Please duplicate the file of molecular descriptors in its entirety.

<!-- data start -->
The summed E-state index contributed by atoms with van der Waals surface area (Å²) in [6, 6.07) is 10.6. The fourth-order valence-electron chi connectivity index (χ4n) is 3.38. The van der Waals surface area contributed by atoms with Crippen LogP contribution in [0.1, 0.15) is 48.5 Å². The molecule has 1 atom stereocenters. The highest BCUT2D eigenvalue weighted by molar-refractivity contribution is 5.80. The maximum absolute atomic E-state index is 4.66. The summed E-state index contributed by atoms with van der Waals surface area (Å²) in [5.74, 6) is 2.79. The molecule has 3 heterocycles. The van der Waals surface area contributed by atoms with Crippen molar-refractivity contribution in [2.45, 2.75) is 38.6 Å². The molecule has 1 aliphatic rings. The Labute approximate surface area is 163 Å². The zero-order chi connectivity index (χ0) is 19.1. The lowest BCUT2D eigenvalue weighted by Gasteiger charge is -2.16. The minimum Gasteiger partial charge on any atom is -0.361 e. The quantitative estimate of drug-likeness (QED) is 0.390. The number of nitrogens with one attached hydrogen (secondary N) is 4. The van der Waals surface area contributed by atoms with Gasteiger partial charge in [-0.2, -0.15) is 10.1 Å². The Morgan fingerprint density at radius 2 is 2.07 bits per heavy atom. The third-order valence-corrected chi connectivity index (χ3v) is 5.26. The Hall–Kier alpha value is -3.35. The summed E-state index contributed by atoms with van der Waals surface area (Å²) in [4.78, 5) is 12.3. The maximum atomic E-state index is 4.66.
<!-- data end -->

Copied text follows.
The summed E-state index contributed by atoms with van der Waals surface area (Å²) in [6, 6.07) is 10.6. The fourth-order valence-electron chi connectivity index (χ4n) is 3.38. The van der Waals surface area contributed by atoms with Crippen LogP contribution in [0.1, 0.15) is 48.5 Å². The molecule has 1 atom stereocenters. The highest BCUT2D eigenvalue weighted by molar-refractivity contribution is 5.80. The maximum absolute atomic E-state index is 4.66. The summed E-state index contributed by atoms with van der Waals surface area (Å²) in [5.74, 6) is 2.79. The molecule has 3 heterocycles. The van der Waals surface area contributed by atoms with Crippen molar-refractivity contribution in [2.45, 2.75) is 38.6 Å². The molecule has 1 aliphatic rings. The Labute approximate surface area is 163 Å². The zero-order chi connectivity index (χ0) is 19.1. The lowest BCUT2D eigenvalue weighted by Gasteiger charge is -2.16. The minimum Gasteiger partial charge on any atom is -0.361 e. The quantitative estimate of drug-likeness (QED) is 0.390. The number of nitrogens with one attached hydrogen (secondary N) is 4. The van der Waals surface area contributed by atoms with Gasteiger partial charge in [-0.2, -0.15) is 10.1 Å². The Morgan fingerprint density at radius 2 is 2.07 bits per heavy atom. The third-order valence-corrected chi connectivity index (χ3v) is 5.26. The Hall–Kier alpha value is -3.35. The summed E-state index contributed by atoms with van der Waals surface area (Å²) in [4.78, 5) is 12.3. The maximum atomic E-state index is 4.66.